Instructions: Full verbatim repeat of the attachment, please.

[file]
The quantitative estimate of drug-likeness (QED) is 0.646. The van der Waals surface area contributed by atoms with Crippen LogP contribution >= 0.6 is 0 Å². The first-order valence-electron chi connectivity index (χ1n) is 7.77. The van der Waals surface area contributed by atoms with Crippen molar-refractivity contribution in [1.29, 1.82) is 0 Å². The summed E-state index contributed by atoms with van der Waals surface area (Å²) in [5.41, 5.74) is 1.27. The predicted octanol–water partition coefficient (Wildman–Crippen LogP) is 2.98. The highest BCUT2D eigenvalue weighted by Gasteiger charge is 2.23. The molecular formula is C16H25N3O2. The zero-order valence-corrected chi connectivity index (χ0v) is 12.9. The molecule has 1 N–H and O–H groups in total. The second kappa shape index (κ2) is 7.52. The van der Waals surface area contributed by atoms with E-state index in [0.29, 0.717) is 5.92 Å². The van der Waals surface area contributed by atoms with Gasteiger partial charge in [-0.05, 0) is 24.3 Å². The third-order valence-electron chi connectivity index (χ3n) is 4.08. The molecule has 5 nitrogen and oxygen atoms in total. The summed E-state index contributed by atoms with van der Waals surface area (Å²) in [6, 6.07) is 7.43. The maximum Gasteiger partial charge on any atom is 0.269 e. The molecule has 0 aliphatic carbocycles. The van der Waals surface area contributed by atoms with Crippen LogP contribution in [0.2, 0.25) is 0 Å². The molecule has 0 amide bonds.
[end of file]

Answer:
The quantitative estimate of drug-likeness (QED) is 0.646. The van der Waals surface area contributed by atoms with Crippen LogP contribution >= 0.6 is 0 Å². The first-order valence-electron chi connectivity index (χ1n) is 7.77. The van der Waals surface area contributed by atoms with Crippen molar-refractivity contribution in [1.29, 1.82) is 0 Å². The summed E-state index contributed by atoms with van der Waals surface area (Å²) in [5.41, 5.74) is 1.27. The predicted octanol–water partition coefficient (Wildman–Crippen LogP) is 2.98. The highest BCUT2D eigenvalue weighted by Gasteiger charge is 2.23. The molecular formula is C16H25N3O2. The zero-order valence-corrected chi connectivity index (χ0v) is 12.9. The molecule has 1 N–H and O–H groups in total. The second kappa shape index (κ2) is 7.52. The van der Waals surface area contributed by atoms with E-state index in [0.29, 0.717) is 5.92 Å². The van der Waals surface area contributed by atoms with Gasteiger partial charge in [-0.05, 0) is 24.3 Å². The third-order valence-electron chi connectivity index (χ3n) is 4.08. The molecule has 5 nitrogen and oxygen atoms in total. The summed E-state index contributed by atoms with van der Waals surface area (Å²) in [6, 6.07) is 7.43. The maximum Gasteiger partial charge on any atom is 0.269 e. The molecule has 0 aliphatic carbocycles. The van der Waals surface area contributed by atoms with Crippen LogP contribution in [0.2, 0.25) is 0 Å². The molecule has 0 amide bonds.